Connect with us

Hi, what are you looking for?



Asus Settles FTC Charges Over Router Security

Asus has agreed to settle Federal Trade Commission (FTC) charges related to the Taiwan-based hardware and electronics company’s failure to secure its routers and protect customers against cyberattacks.

Asus has agreed to settle Federal Trade Commission (FTC) charges related to the Taiwan-based hardware and electronics company’s failure to secure its routers and protect customers against cyberattacks.

The FTC filed a lawsuit against Asus claiming that the vendor has put hundreds of thousands of consumers at risk through a series of critical vulnerabilities found in its routers and related services.

The agency accused Asus that it misrepresented the security features included in its routers and falsely claimed that they can protect computers and local networks against hacker attacks, when in reality they were plagued by serious vulnerabilities that allowed malicious actors to hijack devices.

As an example of malicious activity, the FTC pointed to a 2015 campaign in which attackers exploited flaws in routers from Asus and other vendors to change DNS settings and redirect users to arbitrary domains.

The FTC is also displeased with the way Asus advertised its router storage services AiCloud and AiDisk, which allow users to access files stored on a USB hard drive connected to the router from any of their devices. Researchers found that the AiCloud and AiDisk services were plagued by vulnerabilities that allowed malicious actors to easily access users’ files.

In February 2014, after seeing that Asus had not taken any steps to protect users, hackers took matters into their own hands and started warning router owners by planting a text file on the external hard drives connected to vulnerable devices.

Another problem, according to the FTC, is that the vendor often ignored vulnerability reports received from security researchers, and failed to notify customers when security patches were made available. Furthermore, the firmware update tool in routers often falsely told customers that their devices had been up to date.

As part of the settlement with the FTC, Asus will have to establish and maintain a comprehensive security program that is subject to external audits for a period of 20 years. The vendor will also have to ensure that customers can sign up for a security notification system designed to inform them about the availability of firmware updates and provide instructions on how to protect themselves against potential attacks.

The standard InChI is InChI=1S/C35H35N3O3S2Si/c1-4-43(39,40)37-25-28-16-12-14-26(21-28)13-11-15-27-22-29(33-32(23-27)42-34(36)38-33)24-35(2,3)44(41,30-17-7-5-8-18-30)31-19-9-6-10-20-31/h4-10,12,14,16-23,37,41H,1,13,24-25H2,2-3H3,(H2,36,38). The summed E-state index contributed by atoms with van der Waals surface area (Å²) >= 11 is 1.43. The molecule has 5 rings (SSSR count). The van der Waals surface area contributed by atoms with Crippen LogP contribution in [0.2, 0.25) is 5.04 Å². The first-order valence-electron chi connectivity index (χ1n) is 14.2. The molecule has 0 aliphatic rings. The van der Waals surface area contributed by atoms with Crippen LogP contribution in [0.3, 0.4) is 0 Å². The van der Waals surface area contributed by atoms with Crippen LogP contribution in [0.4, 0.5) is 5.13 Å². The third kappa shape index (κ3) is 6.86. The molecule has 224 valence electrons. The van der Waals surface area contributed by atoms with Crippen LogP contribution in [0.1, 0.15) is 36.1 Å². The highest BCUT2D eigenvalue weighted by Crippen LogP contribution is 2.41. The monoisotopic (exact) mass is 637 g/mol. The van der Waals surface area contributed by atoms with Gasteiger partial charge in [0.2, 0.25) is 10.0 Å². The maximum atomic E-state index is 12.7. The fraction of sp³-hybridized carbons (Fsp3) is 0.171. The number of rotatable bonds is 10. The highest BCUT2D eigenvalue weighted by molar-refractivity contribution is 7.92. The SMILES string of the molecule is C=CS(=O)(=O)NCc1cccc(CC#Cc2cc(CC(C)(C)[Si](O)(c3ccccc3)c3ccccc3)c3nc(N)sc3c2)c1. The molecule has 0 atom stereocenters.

Advertisement. Scroll to continue reading.

Asus has also been prohibited from misleading consumers regarding the security of its products, including whether a router is running the latest version of the firmware.

While in the past Asus might have not been very responsive to vulnerability reports sent by security researchers, the vendor appears to have made some improvements over the past period. Researcher David Longenecker, who has identified several flaws in Asus routers, told SecurityWeek earlier this month that the company has been very responsive to all his reports.

Related: Oracle Settles FTC Charges Over Java Security Updates

Related: Wyndham Settles FTC Charges Without Paying Fine

Written By

Eduard Kovacs (@EduardKovacs) is a managing editor at SecurityWeek. He worked as a high school IT teacher for two years before starting a career in journalism as Softpedia’s security news reporter. Eduard holds a bachelor’s degree in industrial informatics and a master’s degree in computer techniques applied in electrical engineering.

Click to comment

Daily Briefing Newsletter

Subscribe to the SecurityWeek Email Briefing to stay informed on the latest threats, trends, and technology, along with insightful columns from industry experts.

Join us as we delve into the transformative potential of AI, predictive ChatGPT-like tools and automation to detect and defend against cyberattacks.


As cybersecurity breaches and incidents escalate, the cyber insurance ecosystem is undergoing rapid and transformational change.


Expert Insights

Related Content


The three primary drivers for cyber regulations are voter privacy, the economy, and national security – with the complication that the first is often...


Government agencies in the United States have made progress in the implementation of the DMARC standard in response to a Department of Homeland Security...

Application Security

Fortinet on Monday issued an emergency patch to cover a severe vulnerability in its FortiOS SSL-VPN product, warning that hackers have already exploited the...

Application Security

Virtualization technology giant VMware on Tuesday shipped urgent updates to fix a trio of security problems in multiple software products, including a virtual machine...

Application Security

Microsoft on Tuesday pushed a major Windows update to address a security feature bypass already exploited in global ransomware attacks.The operating system update, released...


Web scraping is a sensitive issue. Should a third party be allowed to visit a website and use automated tools to gather and store...

Application Security

Password management firm LastPass says the hackers behind an August data breach stole a massive stash of customer data, including password vault data that...


Out of the 335 public recommendations on a comprehensive cybersecurity strategy made since 2010, 190 were not implemented by federal agencies as of December...